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GarethJ
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Re: 97cc Seagull

Postby GarethJ » Mon Jan 22, 2018 7:35 pm

Managed a test on the pond with tachometer this afternoon. (A test on the pond just involves clamping the motor onto a jetty and seeing what it will rev to)

With a 2hp Yamaha prop, 7,1/4 x 4, It will do 5750 RPM. Some fluctuations above but I suspect cavitation
With a prop of unknown manufacturer, 8,1/4 x 8, it will do ~3300 RPM.

I also briefly tried it unloaded, a pretty nasty thing to do but nothing fell off or popped out the side. It maxes out (with this carb) at 7000-8000 RPM.

At the revs the small prop will achieve, there is some pretty hideous vibration. To the point where I doubt the petrol tank mounts would survive the abuse for long - the petcock already vibrates itself closed! The balance of the prop was way off (even as measured on a very heath robinson setup) so I've brought that into balance as close as I can measure but I feel the issue may well be more likely engine related. Or indeed the flywheel - unfortunately, the taper I machined has not resulted in a perfectly true flywheel.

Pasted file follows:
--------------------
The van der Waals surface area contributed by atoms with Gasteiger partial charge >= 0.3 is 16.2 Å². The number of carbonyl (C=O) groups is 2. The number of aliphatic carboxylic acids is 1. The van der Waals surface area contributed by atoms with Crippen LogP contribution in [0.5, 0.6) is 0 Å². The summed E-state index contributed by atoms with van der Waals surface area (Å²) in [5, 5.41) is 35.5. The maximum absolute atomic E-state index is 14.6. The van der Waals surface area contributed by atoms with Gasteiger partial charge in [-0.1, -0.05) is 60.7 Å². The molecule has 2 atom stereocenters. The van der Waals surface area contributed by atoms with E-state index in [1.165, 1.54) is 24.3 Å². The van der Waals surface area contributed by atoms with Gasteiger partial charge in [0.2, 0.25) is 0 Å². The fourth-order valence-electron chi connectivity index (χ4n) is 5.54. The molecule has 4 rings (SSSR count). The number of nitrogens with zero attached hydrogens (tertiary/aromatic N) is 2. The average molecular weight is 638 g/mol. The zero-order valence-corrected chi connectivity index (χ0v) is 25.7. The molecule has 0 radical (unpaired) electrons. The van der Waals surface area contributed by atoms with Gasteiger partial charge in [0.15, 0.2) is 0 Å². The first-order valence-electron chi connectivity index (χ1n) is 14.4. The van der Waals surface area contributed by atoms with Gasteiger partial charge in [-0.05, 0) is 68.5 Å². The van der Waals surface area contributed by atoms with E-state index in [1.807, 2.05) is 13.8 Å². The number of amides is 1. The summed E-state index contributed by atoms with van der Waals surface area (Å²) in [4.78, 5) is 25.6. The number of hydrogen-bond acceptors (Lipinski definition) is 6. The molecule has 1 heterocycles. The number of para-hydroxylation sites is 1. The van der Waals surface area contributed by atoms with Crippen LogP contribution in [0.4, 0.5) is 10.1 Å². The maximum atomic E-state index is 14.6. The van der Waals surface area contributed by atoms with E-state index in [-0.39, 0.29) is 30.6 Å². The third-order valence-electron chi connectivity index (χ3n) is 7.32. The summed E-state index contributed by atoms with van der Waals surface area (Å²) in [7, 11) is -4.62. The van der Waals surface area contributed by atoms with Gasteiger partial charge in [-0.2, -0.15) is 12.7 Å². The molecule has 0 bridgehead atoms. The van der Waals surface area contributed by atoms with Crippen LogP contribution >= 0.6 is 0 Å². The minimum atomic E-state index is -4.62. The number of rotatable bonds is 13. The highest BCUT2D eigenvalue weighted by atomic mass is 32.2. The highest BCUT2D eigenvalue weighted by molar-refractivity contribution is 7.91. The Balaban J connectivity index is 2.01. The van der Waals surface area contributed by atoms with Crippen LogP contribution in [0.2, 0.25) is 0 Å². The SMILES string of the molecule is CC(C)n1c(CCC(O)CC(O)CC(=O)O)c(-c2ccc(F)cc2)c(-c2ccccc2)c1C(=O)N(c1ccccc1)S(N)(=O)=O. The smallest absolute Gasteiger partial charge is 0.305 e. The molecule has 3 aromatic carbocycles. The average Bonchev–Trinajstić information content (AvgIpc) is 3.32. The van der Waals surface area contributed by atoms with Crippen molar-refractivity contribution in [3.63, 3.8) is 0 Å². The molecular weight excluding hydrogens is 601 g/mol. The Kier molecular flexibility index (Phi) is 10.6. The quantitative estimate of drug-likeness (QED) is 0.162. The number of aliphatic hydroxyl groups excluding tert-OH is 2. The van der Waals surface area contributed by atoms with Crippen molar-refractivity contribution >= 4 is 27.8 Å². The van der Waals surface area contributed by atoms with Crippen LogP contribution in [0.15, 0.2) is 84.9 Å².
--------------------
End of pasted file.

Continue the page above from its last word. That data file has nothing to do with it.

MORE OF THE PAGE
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NaughtyBits
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Re: 97cc Seagull

Postby NaughtyBits » Tue Jan 23, 2018 3:06 am

Hopefully it's not too bad? That'd make me nervous..

I usually end up bending a narrow hose clamp piece into a 'question mark' shape (cut off the screw section) to pop over the open fuel tap. Tie it off on the fuel line with some whipping thread & then it's always there when you need it.

GarethJ
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Re: 97cc Seagull

Postby GarethJ » Wed Jan 24, 2018 12:34 am

No, it's not too too bad. But bad enough. I put a clock on the flywheel lower lip the other day and it had about 15 thou of wibble.

Whoever removed the crank from the original motor must have duffed up the centre drilling on the end. I tried to get it true but must have been off a tad. Amplified by the 6"flywheel. It could be corrected if I remove the crank sometime.